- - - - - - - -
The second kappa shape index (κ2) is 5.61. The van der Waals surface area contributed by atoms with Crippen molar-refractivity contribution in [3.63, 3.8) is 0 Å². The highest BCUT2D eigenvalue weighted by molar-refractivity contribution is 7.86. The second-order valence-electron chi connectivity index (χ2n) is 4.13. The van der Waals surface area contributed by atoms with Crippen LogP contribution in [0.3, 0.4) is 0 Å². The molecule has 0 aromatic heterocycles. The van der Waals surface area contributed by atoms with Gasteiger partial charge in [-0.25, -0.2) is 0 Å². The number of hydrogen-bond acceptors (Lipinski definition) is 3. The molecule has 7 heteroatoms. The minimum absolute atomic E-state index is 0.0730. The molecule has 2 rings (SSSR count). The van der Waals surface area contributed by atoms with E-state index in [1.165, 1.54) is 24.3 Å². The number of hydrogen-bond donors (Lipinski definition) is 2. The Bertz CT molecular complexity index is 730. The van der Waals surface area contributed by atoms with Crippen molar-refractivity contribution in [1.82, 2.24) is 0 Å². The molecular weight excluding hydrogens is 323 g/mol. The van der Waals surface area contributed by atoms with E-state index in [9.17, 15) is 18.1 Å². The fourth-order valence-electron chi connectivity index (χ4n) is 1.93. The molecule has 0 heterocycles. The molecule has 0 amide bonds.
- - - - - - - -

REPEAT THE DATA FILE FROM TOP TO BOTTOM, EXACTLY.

The second kappa shape index (κ2) is 5.61. The van der Waals surface area contributed by atoms with Crippen molar-refractivity contribution in [3.63, 3.8) is 0 Å². The highest BCUT2D eigenvalue weighted by molar-refractivity contribution is 7.86. The second-order valence-electron chi connectivity index (χ2n) is 4.13. The van der Waals surface area contributed by atoms with Crippen LogP contribution in [0.3, 0.4) is 0 Å². The molecule has 0 aromatic heterocycles. The van der Waals surface area contributed by atoms with Gasteiger partial charge in [-0.25, -0.2) is 0 Å². The number of hydrogen-bond acceptors (Lipinski definition) is 3. The molecule has 7 heteroatoms. The minimum absolute atomic E-state index is 0.0730. The molecule has 2 rings (SSSR count). The van der Waals surface area contributed by atoms with E-state index in [1.165, 1.54) is 24.3 Å². The number of hydrogen-bond donors (Lipinski definition) is 2. The Bertz CT molecular complexity index is 730. The van der Waals surface area contributed by atoms with Crippen molar-refractivity contribution in [1.82, 2.24) is 0 Å². The molecular weight excluding hydrogens is 323 g/mol. The van der Waals surface area contributed by atoms with E-state index in [9.17, 15) is 18.1 Å². The fourth-order valence-electron chi connectivity index (χ4n) is 1.93. The molecule has 0 heterocycles. The molecule has 0 amide bonds.